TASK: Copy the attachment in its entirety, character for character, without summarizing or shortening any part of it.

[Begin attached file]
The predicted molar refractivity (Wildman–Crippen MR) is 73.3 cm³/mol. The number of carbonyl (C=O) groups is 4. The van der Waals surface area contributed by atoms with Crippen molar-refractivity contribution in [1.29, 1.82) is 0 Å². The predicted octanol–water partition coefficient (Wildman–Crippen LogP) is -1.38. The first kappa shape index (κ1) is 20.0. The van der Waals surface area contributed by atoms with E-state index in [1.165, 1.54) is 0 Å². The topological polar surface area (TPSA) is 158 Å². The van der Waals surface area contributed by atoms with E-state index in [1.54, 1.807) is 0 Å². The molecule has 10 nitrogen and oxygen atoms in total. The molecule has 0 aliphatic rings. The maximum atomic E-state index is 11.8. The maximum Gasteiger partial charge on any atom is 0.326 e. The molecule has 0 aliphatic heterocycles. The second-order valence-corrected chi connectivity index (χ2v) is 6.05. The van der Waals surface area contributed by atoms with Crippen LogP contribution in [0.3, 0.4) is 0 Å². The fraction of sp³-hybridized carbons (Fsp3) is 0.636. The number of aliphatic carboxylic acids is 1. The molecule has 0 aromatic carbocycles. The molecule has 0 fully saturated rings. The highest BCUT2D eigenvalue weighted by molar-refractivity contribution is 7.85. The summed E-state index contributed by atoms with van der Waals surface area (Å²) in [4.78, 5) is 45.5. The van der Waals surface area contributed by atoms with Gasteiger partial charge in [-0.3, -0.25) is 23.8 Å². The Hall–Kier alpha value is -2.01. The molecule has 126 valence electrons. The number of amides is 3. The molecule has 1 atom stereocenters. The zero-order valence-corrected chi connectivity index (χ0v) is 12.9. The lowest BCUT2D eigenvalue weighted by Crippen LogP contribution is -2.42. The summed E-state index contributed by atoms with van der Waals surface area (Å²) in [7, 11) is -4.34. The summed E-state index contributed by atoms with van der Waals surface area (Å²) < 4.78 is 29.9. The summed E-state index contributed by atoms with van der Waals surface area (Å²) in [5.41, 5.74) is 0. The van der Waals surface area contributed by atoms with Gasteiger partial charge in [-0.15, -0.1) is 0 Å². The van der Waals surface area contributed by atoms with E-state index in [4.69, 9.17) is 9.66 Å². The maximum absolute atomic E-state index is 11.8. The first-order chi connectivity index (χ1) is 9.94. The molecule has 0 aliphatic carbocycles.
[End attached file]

The predicted molar refractivity (Wildman–Crippen MR) is 73.3 cm³/mol. The number of carbonyl (C=O) groups is 4. The van der Waals surface area contributed by atoms with Crippen molar-refractivity contribution in [1.29, 1.82) is 0 Å². The predicted octanol–water partition coefficient (Wildman–Crippen LogP) is -1.38. The first kappa shape index (κ1) is 20.0. The van der Waals surface area contributed by atoms with E-state index in [1.165, 1.54) is 0 Å². The topological polar surface area (TPSA) is 158 Å². The van der Waals surface area contributed by atoms with E-state index in [1.54, 1.807) is 0 Å². The molecule has 10 nitrogen and oxygen atoms in total. The molecule has 0 aliphatic rings. The maximum atomic E-state index is 11.8. The maximum Gasteiger partial charge on any atom is 0.326 e. The molecule has 0 aliphatic heterocycles. The second-order valence-corrected chi connectivity index (χ2v) is 6.05. The van der Waals surface area contributed by atoms with Crippen LogP contribution in [0.3, 0.4) is 0 Å². The fraction of sp³-hybridized carbons (Fsp3) is 0.636. The number of aliphatic carboxylic acids is 1. The molecule has 0 aromatic carbocycles. The molecule has 0 fully saturated rings. The highest BCUT2D eigenvalue weighted by molar-refractivity contribution is 7.85. The summed E-state index contributed by atoms with van der Waals surface area (Å²) in [4.78, 5) is 45.5. The van der Waals surface area contributed by atoms with Gasteiger partial charge in [-0.3, -0.25) is 23.8 Å². The Hall–Kier alpha value is -2.01. The molecule has 126 valence electrons. The number of amides is 3. The molecule has 1 atom stereocenters. The zero-order valence-corrected chi connectivity index (χ0v) is 12.9. The lowest BCUT2D eigenvalue weighted by Crippen LogP contribution is -2.42. The summed E-state index contributed by atoms with van der Waals surface area (Å²) in [7, 11) is -4.34. The summed E-state index contributed by atoms with van der Waals surface area (Å²) < 4.78 is 29.9. The summed E-state index contributed by atoms with van der Waals surface area (Å²) in [5.41, 5.74) is 0. The van der Waals surface area contributed by atoms with Gasteiger partial charge in [-0.15, -0.1) is 0 Å². The van der Waals surface area contributed by atoms with E-state index in [4.69, 9.17) is 9.66 Å². The maximum absolute atomic E-state index is 11.8. The first-order chi connectivity index (χ1) is 9.94. The molecule has 0 aliphatic carbocycles.